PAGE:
4) Jon agrees that the sentence is facile. Basically, I expect that I would not have even noticed the similarity if I was not so tired of reading retarded nonsense in the Times every morning, and then to read recycled retarded nonsense...well, it's all one can stand. In other words, it would be a welcome relief if the Times started stealing really GOOD points from other authors.

    It does irk me when Simers parades around "credibility" like it means something to him, but I did get away from my main point on this. (You do that? -- ed. It happens.) The point is, I just want to read better writing, and I really don't care whose it is or who takes credit for it.

    By Blogger Steve, at 2/24/2005 09:36:00 AM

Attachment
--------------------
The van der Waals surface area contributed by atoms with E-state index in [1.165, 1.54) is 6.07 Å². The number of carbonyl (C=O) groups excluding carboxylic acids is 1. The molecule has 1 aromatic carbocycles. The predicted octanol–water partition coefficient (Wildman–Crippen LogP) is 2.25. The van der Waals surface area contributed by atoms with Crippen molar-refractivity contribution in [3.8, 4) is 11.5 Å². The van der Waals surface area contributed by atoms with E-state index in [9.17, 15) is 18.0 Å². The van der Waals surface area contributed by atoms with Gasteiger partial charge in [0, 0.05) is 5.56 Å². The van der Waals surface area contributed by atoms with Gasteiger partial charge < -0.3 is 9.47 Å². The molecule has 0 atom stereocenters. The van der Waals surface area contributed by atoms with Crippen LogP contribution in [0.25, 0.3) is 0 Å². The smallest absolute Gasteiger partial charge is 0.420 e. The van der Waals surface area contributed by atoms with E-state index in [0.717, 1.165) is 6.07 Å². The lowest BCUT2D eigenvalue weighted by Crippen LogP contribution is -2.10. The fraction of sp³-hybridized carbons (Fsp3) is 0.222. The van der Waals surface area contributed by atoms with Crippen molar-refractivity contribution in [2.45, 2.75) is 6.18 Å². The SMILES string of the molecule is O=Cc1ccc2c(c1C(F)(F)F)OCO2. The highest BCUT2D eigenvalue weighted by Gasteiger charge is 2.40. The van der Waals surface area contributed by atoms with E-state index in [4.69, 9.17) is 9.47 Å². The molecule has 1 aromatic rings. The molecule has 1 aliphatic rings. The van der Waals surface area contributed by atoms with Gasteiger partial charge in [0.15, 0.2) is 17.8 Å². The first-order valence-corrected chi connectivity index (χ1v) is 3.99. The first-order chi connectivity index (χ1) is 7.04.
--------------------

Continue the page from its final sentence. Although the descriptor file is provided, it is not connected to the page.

• um, maybe i'm not thinking or something, but why is the 2-year out on drew's contract such a great thing from the perspective of the "thinking dodger fan"? the only good part about it that i can see is that it made the deal sweet enough for drew to sign in the first place. but it seems to me if he's solved his injury problems and he performs really well he's likely gone, and if he's injured and ineffective, he's the sequel to the dreifort horror movie. do you have another take on this?


    By Anonymous Anonymous, at 2/24/2005 09:59:00 AM  

  • Interesting that this would come up in the context of, ahem, proper attribution, because Rob at 6-4-2 was the first one who took this position. So with the understanding that all differences and errors are mine, the key is that by signing him to the 5/55 contract, you have already set yourself up for the Dreifort II: Darren Returns nightmare. The clause is not relevant to the sunk cost of the worst-case scenario. It is very reasonable (and probably correct) to criticize Paul DePodesta for opening the Dodgers up to this sort of risk -- but the clause has nothing to do with risk. They are independent factors.